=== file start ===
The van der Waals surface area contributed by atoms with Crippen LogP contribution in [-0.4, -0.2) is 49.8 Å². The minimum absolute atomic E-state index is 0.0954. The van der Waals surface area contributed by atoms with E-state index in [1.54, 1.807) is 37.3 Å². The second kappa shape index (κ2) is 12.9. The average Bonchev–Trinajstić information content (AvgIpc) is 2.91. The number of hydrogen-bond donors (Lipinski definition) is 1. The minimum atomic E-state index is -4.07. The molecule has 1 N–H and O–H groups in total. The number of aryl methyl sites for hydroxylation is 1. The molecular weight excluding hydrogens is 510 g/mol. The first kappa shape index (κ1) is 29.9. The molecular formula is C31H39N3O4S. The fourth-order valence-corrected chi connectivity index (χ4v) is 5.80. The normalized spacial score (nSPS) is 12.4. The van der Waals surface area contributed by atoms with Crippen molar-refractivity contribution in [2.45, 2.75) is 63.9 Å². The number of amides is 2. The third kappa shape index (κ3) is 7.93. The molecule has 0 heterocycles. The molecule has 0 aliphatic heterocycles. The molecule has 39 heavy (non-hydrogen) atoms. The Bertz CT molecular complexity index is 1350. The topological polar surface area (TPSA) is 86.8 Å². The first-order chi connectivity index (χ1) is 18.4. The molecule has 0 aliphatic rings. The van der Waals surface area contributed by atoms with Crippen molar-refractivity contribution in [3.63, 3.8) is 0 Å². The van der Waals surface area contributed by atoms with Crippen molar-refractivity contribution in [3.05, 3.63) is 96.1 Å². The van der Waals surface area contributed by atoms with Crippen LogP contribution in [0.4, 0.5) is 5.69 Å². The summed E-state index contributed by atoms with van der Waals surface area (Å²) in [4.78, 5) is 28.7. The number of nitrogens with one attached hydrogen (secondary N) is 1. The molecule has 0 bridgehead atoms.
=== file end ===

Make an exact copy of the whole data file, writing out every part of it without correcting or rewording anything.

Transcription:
The van der Waals surface area contributed by atoms with Crippen LogP contribution in [-0.4, -0.2) is 49.8 Å². The minimum absolute atomic E-state index is 0.0954. The van der Waals surface area contributed by atoms with E-state index in [1.54, 1.807) is 37.3 Å². The second kappa shape index (κ2) is 12.9. The average Bonchev–Trinajstić information content (AvgIpc) is 2.91. The number of hydrogen-bond donors (Lipinski definition) is 1. The minimum atomic E-state index is -4.07. The molecule has 1 N–H and O–H groups in total. The number of aryl methyl sites for hydroxylation is 1. The molecular weight excluding hydrogens is 510 g/mol. The first kappa shape index (κ1) is 29.9. The molecular formula is C31H39N3O4S. The fourth-order valence-corrected chi connectivity index (χ4v) is 5.80. The normalized spacial score (nSPS) is 12.4. The van der Waals surface area contributed by atoms with Crippen molar-refractivity contribution in [2.45, 2.75) is 63.9 Å². The number of amides is 2. The third kappa shape index (κ3) is 7.93. The molecule has 0 heterocycles. The molecule has 0 aliphatic heterocycles. The molecule has 39 heavy (non-hydrogen) atoms. The Bertz CT molecular complexity index is 1350. The topological polar surface area (TPSA) is 86.8 Å². The first-order chi connectivity index (χ1) is 18.4. The molecule has 0 aliphatic rings. The van der Waals surface area contributed by atoms with Crippen molar-refractivity contribution in [3.63, 3.8) is 0 Å². The van der Waals surface area contributed by atoms with Crippen molar-refractivity contribution in [3.05, 3.63) is 96.1 Å². The van der Waals surface area contributed by atoms with Crippen LogP contribution in [0.4, 0.5) is 5.69 Å². The summed E-state index contributed by atoms with van der Waals surface area (Å²) in [4.78, 5) is 28.7. The number of nitrogens with one attached hydrogen (secondary N) is 1. The molecule has 0 bridgehead atoms.